12. Shakespeare isn’t the OED's most quoted source.

The OED's most quoted source is, in fact, the British daily newspaper The Times, which has 42,840 quotations (nearly 10,000 more than William Shakespeare). Coming in third and fourth are the Scottish novelist Walter Scott and the Philosophical Transactions of the Royal Society of London, respectively. When it comes to coining and introducing new words, Shakespeare isn’t first in that arena either; that honor belongs to Geoffrey Chaucer.

13. The last word in the OED is totally buggy.

Each year, about 2000 to 5000 new words, senses, and subentries are added to the Oxford English Dictionary. For years, the last word in the book was zynthum, a type of malty beer made in ancient Egypt. But in 2017, zynthum was usurped by zyzzyva, a type of South African weevil.

What's the Difference Between Yams and Sweet Potatoes?

Julia_Sudnitskaya/iStock via Getty Images
Julia_Sudnitskaya/iStock via Getty Images

This Thanksgiving, families across the country will enjoy a traditional meal of turkey, stuffing, and sweet potatoes ... or are they yams? Discussions on the proper name for the orange starchy stuff on your table can get more heated than arguments about topping them with marshmallows. But there's an easy way to tell the difference between sweet potatoes and yams: If you picked up the tuber from a typical American grocery store, it's probably a sweet potato.

So what's a sweet potato?

Sweet potato and yam aren't just different names for the same thing: The two produce items belong to their own separate botanical categories. Sweet potatoes are members of the morning glory family. Regular potatoes like russets, meanwhile, are considered part of the nightshade family, which means that sweet potatoes aren't actually potatoes at all.

Almost all of the foods most Americans think of as yams are really sweet potatoes. The root vegetable typically has brown or reddish skin with a starchy inside that's orange (though it can also be white or purple). It's sold in most supermarkets in the country and used to make sweet potato fries, sweet potato pie, and the sweet potato casserole you have at Thanksgiving.

Then what's a yam?

Yams.
Yams.
bonchan/iStock via Getty Images

Yams are a different beast altogether. They are more closely related to lilies and grasses and mostly grow in tropical environments. The skin is more rough and bark-like than what you'd see on a sweet potato, and the inside is usually white or yellowish—not orange.

They're a common ingredient in parts of Asia, Africa, and the Caribbean. Because the inside of a yam is less moist than the inside of a sweet potato, they require more fat to make them soft and creamy. They're also less sweet than their orange-hued counterparts. In many regions in the U.S., yams aren't sold outside of international grocery stores.

Where did the mix-up come from?

Also sweet potatoes.
Also sweet potatoes.
Kateryna Bibro/iStock via Getty Images

So if yams and sweet potatoes are two totally different vegetables that don't look or taste that similar, why are their names used interchangeably in the U.S.? You can blame the food industry. For years, "firm" sweet potatoes, which have brown skin and whitish flesh, were the only sweet potatoes grown in the U.S. In the early 20th century, "soft" sweet potatoes, which have reddish skin and deep-orange flesh, entered the scene. Farmers needed a way to distinguish the two varieties, so soft sweet potatoes became yams.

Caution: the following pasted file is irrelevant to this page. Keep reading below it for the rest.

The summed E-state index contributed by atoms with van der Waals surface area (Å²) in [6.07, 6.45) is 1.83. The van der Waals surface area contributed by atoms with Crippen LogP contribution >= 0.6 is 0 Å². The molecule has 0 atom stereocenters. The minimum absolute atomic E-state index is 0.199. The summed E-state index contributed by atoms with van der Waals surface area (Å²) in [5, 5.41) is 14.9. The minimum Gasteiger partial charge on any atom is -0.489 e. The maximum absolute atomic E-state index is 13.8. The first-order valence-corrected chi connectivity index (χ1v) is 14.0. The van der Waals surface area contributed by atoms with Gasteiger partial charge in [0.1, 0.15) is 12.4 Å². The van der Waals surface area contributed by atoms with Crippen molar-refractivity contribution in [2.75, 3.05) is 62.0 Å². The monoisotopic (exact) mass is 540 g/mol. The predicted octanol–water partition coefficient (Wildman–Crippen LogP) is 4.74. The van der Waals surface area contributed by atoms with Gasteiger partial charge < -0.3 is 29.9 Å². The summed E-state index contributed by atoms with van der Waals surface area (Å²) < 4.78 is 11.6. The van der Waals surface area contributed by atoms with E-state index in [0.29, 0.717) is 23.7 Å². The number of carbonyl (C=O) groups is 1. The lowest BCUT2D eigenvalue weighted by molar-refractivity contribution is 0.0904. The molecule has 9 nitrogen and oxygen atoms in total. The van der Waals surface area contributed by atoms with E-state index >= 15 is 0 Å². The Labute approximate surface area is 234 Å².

Nearly a century later, the misnomer shows no signs of disappearing. Many American supermarkets still call their orange-fleshed sweet potatoes yams and their white-fleshed ones sweet potatoes, even though both items are sweet potatoes. But this isn't a strict rule, and stores often swap the names and make things even more confusing for shoppers. So the next time you're shopping for a recipe that calls for sweet potatoes, learn to identify them by sight rather than the name on the label.

Have you got a Big Question you'd like us to answer? If so, let us know by emailing us at bigquestions@mentalfloss.com.

Listen to a Gloriously Guttural Rendition of Frozen’s “Let It Go” Performed in Klingon

Walt Disney Studios
Walt Disney Studios

If there’s one thing we learned from Disney’s 2013 animated film Frozen, it’s that we just can’t let go of “Let It Go.”

The epically catchy tune, belted out by Idina Menzel in true Broadway-powerhouse form, inspired an entire generation of ice-queen wannabes and probably echoed through your head for at least a few years (if it ever stopped).

It also generated a slew of creative covers, parodies, and remixes. With the upcoming release of Frozen 2 later this month, it’s no surprise that some of these rousing renditions are once again gaining traction across the internet.

Nerdist reports that the Klingon-language version of “Let It Go” was recently mentioned on Reddit’s Star Trek thread, much to the delight of musically inclined Trekkies and people who just love a good fandom crossover event.

Though some commenters quickly pointed out that, among other things, Klingons do not like the cold or letting things go, the overall opinion was that the song was not only well-executed, but also eerily enjoyable.

The track, whose Klingon title is “yIbuSQo,” was released five years ago by a SoundCloud user named Jen Usellis, or “Klingon Pop Warrior.” The somewhat dulcet tones of an acoustic guitar are offset by the guttural sounds that characterize the Klingon language, giving this version a strangely aggressive edge. Elsa’s original number was never really a lullaby, though.

If the moniker “Klingon Pop Warrior” made you think that maybe “ylbuSQo” isn’t the only song Usellis has sung in Klingon, you would be correct—also available to stream on her SoundCloud channel are Pat Benatar’s “Love Is a Battlefield,” Lady Gaga’s “Bad Romance,” and Celine Dion’s Academy- and Grammy-winning ballad “My Heart Will Go On” from 1997’s Titanic.

Interested in mastering a few of your own favorite songs in Klingon? Learn the language for free from Duolingo.

[h/t Nerdist]